The White House has confirmed that Israel has agreed to implement daily four-hour ceasefires in northern Gaza, allowing people to escape the ongoing hostilities.
According to John Kirby, a spokesperson for the US National Security Council, the first humanitarian pause will be declared on Thursday. Israel has committed to providing a three-hour advance notice before announcing each subsequent four-hour window, marking what the White House considers a positive development.
“We’ve been told by the Israelis that there will be no military operations in these areas over the duration of the pause, and that this process is starting today,” Kirby said.
US President Joe Biden told reporters that he had asked Israel for a “pause longer than three days” during negotiations over the release of some captives being held by Palestinian group Hamas, but he ruled out the chances of a general ceasefire.
Kirby made clear that there would be no ceasefire between Israel and Hamas, saying it would help the Palestinian group “legitimise what they did” on October 7, “and we simply are not going to stand for that at this time”.
During a call on Monday, President Biden requested Israeli Prime Minister Benjamin Netanyahu to implement daily four-hour ceasefires, a plea that has now been accepted.
Biden, when asked if he was frustrated by Netanyahu over the delays in instituting humanitarian pauses, said, “It’s taken a little longer than I hoped.”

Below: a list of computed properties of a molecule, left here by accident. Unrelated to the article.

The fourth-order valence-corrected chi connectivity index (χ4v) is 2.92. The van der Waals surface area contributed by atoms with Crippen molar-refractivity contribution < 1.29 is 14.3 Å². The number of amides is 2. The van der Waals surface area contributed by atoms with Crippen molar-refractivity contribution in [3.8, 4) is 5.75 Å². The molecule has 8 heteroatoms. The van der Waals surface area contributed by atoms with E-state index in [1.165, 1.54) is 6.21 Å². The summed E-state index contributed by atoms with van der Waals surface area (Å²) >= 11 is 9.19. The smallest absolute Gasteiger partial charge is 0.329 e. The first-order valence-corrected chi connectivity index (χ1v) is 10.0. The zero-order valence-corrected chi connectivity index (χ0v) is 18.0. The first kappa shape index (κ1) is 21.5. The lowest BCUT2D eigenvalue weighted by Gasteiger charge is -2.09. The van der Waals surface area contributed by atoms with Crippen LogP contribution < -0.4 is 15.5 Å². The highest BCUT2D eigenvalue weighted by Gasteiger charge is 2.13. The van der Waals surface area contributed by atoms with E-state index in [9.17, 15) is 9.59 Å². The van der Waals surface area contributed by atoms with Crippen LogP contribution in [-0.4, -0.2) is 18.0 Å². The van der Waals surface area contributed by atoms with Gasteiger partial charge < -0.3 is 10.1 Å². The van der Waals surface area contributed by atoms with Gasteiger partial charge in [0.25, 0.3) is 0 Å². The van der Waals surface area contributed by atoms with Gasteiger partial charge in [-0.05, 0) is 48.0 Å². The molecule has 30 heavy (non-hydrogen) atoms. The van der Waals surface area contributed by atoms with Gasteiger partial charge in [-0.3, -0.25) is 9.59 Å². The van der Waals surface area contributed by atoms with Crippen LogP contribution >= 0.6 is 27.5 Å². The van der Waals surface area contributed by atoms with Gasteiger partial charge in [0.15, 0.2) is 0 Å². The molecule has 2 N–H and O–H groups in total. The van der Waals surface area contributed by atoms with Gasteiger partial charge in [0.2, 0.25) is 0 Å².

Reporting from Washington, DC, Al Jazeera’s Kimberly Halkett said these pauses “will allow for the potential release of captives that Hamas is currently holding … and for medicine and food to get in and for those living inside Gaza who have dual nationality to get out”.
“The United States also said it aims to get 150 aid trucks in Gaza daily,” she added.
The recent announcement by the United States regarding daily four-hour ceasefires in northern Gaza has been criticized as inadequate by Abdel Hamid Siyam, a Middle East expert at Rutgers University.
He argued that the current situation demands more significant measures to address the pressing needs in Gaza, where at least 10,812 Palestinians have lost their lives in Israeli attacks since October 7. The death toll in Israel during the same period exceeds 1,400.
“Pauses are not a solution,” he said, adding that what is needed is a “ceasefire so that humanitarian aid can come in uninterrupted, that foreigners can leave the country, and maybe negotiations can take place”.
“If this is only a pause to allow people to move from the north to south, it did not work in the past, it will not work in the future,” he said. “In four hours, people cannot come. They don’t have cars, they don’t have fuel. It’s not going to work.”
“There is mounting pressure on Israel now to open up for a real ceasefire, a real truce for a day or two or three. I think that is coming in the next few days,” he said.
CIA Director William Burns engaged in discussions about hostage release efforts in Gaza during his visit to Doha, where he met with Mossad chief David Barnea and Qatari Prime Minister Sheikh Mohammed bin Abdulrahman Al Thani. The talks, held in Qatar, a key intermediary with Hamas, aimed at broader negotiations for the release of additional hostages. Qatar played a recent role in the release of four hostages by Hamas.